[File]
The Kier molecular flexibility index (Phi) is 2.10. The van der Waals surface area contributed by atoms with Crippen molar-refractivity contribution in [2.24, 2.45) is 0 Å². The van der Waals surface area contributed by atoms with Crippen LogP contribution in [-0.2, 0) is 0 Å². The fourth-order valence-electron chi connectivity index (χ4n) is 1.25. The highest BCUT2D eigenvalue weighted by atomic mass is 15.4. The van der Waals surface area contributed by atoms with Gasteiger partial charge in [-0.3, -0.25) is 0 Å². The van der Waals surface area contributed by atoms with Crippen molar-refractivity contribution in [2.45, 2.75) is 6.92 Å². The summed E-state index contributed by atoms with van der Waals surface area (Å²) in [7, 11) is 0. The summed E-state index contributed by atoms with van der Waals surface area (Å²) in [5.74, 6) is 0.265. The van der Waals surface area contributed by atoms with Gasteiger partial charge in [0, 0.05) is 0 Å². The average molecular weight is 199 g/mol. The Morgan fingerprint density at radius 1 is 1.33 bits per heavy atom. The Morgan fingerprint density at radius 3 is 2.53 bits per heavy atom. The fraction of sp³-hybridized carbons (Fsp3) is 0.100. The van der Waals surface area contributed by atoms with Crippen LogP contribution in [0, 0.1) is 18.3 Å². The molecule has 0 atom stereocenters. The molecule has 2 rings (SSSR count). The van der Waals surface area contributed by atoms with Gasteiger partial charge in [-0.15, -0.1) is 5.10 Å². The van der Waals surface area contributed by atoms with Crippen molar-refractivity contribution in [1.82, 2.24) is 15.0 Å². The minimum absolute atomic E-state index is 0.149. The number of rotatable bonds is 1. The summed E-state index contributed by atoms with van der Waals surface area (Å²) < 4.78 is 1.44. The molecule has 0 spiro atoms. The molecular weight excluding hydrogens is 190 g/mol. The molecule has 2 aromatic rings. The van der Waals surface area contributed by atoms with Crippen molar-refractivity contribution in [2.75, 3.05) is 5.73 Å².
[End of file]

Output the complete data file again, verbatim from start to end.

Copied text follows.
The Kier molecular flexibility index (Phi) is 2.10. The van der Waals surface area contributed by atoms with Crippen molar-refractivity contribution in [2.24, 2.45) is 0 Å². The van der Waals surface area contributed by atoms with Crippen LogP contribution in [-0.2, 0) is 0 Å². The fourth-order valence-electron chi connectivity index (χ4n) is 1.25. The highest BCUT2D eigenvalue weighted by atomic mass is 15.4. The van der Waals surface area contributed by atoms with Gasteiger partial charge in [-0.3, -0.25) is 0 Å². The van der Waals surface area contributed by atoms with Crippen molar-refractivity contribution in [2.45, 2.75) is 6.92 Å². The summed E-state index contributed by atoms with van der Waals surface area (Å²) in [7, 11) is 0. The summed E-state index contributed by atoms with van der Waals surface area (Å²) in [5.74, 6) is 0.265. The van der Waals surface area contributed by atoms with Gasteiger partial charge in [0, 0.05) is 0 Å². The average molecular weight is 199 g/mol. The Morgan fingerprint density at radius 1 is 1.33 bits per heavy atom. The Morgan fingerprint density at radius 3 is 2.53 bits per heavy atom. The fraction of sp³-hybridized carbons (Fsp3) is 0.100. The van der Waals surface area contributed by atoms with Crippen LogP contribution in [0, 0.1) is 18.3 Å². The molecule has 0 atom stereocenters. The molecule has 2 rings (SSSR count). The van der Waals surface area contributed by atoms with Gasteiger partial charge in [-0.15, -0.1) is 5.10 Å². The van der Waals surface area contributed by atoms with Crippen molar-refractivity contribution in [1.82, 2.24) is 15.0 Å². The minimum absolute atomic E-state index is 0.149. The number of rotatable bonds is 1. The summed E-state index contributed by atoms with van der Waals surface area (Å²) < 4.78 is 1.44. The molecule has 0 spiro atoms. The molecular weight excluding hydrogens is 190 g/mol. The molecule has 2 aromatic rings. The van der Waals surface area contributed by atoms with Crippen molar-refractivity contribution in [2.75, 3.05) is 5.73 Å².